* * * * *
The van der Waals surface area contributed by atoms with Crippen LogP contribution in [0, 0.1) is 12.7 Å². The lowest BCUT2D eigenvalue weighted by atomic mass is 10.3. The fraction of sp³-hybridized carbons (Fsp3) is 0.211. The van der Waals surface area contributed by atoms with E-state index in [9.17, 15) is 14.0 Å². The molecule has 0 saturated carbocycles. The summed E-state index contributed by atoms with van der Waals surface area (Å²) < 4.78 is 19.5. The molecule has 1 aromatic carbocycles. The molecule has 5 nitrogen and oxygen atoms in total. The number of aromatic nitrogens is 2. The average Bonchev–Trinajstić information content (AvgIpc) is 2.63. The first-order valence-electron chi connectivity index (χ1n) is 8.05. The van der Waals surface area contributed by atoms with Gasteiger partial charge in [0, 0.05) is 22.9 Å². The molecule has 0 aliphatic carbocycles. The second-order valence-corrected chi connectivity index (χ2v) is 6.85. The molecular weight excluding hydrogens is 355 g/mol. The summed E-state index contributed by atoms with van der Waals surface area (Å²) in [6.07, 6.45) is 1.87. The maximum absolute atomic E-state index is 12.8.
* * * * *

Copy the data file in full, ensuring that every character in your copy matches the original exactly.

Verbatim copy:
The van der Waals surface area contributed by atoms with Crippen LogP contribution in [0, 0.1) is 12.7 Å². The lowest BCUT2D eigenvalue weighted by atomic mass is 10.3. The fraction of sp³-hybridized carbons (Fsp3) is 0.211. The van der Waals surface area contributed by atoms with E-state index in [9.17, 15) is 14.0 Å². The molecule has 0 saturated carbocycles. The summed E-state index contributed by atoms with van der Waals surface area (Å²) < 4.78 is 19.5. The molecule has 1 aromatic carbocycles. The molecule has 5 nitrogen and oxygen atoms in total. The number of aromatic nitrogens is 2. The average Bonchev–Trinajstić information content (AvgIpc) is 2.63. The first-order valence-electron chi connectivity index (χ1n) is 8.05. The van der Waals surface area contributed by atoms with Gasteiger partial charge in [0, 0.05) is 22.9 Å². The molecule has 0 aliphatic carbocycles. The second-order valence-corrected chi connectivity index (χ2v) is 6.85. The molecular weight excluding hydrogens is 355 g/mol. The summed E-state index contributed by atoms with van der Waals surface area (Å²) in [6.07, 6.45) is 1.87. The maximum absolute atomic E-state index is 12.8.